, Volume 60, Issue 4, pp 701-710

Clinical Potential of Emerging New Agents in Hepatitis B

Rent the article at a discount

Rent now

* Final gross prices may vary according to local VAT.

Get Access

Abstract

Treatment of chronic hepatitis B is directed at interrupting the natural history and clinical outcomes of the disease. It needs to take into account the virology and replication cycle of the hepatitis B virus (HBV), and the host immune response to HBV. Long term follow-up of patients treated with interferon supports the paradigm that a sustained, major suppression of HBV replication, particularly that associated with hepatitis B e antigen (HBeAg) seroconversion, interrupts the natural history of hepatitis B. The availability of potent but well tolerated and orally available HBV antivirals, of which lamivudine is the prototype, has allowed clearer treatment objectives to be formulated. These are: temporary or permanent reduction of hepatitis (necroinflammatory) activity, arrest of fibrotic progression, prevention of cirrhosis and liver failure, and prevention of recurrent HBV infection after liver transplantation. Lamivudine has good medium term efficacy in achieving each of these objectives. The only significant problem for the longer term is emergence of antiviral resistance conferred by mutations in the YMDD (tyrosine-methionine-aspartic acid-aspartic acid) motif of the HBV reverse transcriptase. As a result, contentious issues remain about defining when antiviral therapy is indicated, whether to treat for a defined interval or indefinitely, and when to stop treatment if HBeAg seroconversion is not achieved. Some personal views are expressed in this review.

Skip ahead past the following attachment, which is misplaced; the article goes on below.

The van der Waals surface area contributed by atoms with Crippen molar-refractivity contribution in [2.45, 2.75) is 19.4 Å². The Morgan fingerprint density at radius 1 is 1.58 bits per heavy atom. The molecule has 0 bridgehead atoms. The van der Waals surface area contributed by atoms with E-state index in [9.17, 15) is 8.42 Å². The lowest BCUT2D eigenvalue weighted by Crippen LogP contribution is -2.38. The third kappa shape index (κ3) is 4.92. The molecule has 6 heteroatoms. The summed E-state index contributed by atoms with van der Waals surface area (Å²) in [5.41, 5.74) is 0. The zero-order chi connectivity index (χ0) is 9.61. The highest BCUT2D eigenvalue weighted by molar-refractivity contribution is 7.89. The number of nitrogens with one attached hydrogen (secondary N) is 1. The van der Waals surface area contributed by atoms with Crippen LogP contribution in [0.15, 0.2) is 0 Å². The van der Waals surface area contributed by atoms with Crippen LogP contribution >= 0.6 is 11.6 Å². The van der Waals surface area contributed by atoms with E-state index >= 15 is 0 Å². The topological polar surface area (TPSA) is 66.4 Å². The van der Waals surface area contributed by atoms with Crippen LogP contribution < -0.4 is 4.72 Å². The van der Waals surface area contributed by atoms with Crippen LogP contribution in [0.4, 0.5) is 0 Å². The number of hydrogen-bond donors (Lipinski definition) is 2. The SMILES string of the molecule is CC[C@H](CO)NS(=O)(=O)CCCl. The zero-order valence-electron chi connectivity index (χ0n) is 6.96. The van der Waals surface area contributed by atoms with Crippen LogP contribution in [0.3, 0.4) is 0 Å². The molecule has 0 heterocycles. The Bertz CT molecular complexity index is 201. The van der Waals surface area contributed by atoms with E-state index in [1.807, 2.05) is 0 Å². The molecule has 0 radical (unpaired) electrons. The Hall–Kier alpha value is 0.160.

Among newer HBV antivirals in clinical studies, adefovir dipivoxil, entecavir and emtricitabine appear to be at least as potent as lamivudine in suppressing HBV replication. Famciclovir appears less potent. In vitro studies show that YMDD mutations confer cross-resistance between lamivudine, emtricitabine and β-L-Fd4C (L-2′,3′-didehydro-dideoxy-5-fluorocytidine). However, adefovir dipivoxil, lobucavir, entecavir, DAPD (β-D-2,6-diaminopurine dioxolane) and possibly clevudine (L-FMAU) suppress replication of YMDD mutant HBV, as well as wildtype. Preliminary studies indicate clinical efficacy of adefovir dipivoxil once resistance to lamivudine has developed. Immunomodulatory approaches to treatment of chronic hepatitis B are conceptually attractive, but newer agents used to date (thymalfasin, interleukin-12, therapeutic vaccines) have not demonstrated sufficient efficacy for widespread use. The next challenge for HBV treatment is to use antivirals in combination and/or in cyclical therapy to reduce the emergence of drug resistance and increase efficacy, particularly to achieve sustainable posttreatment suppression of hepatitis B.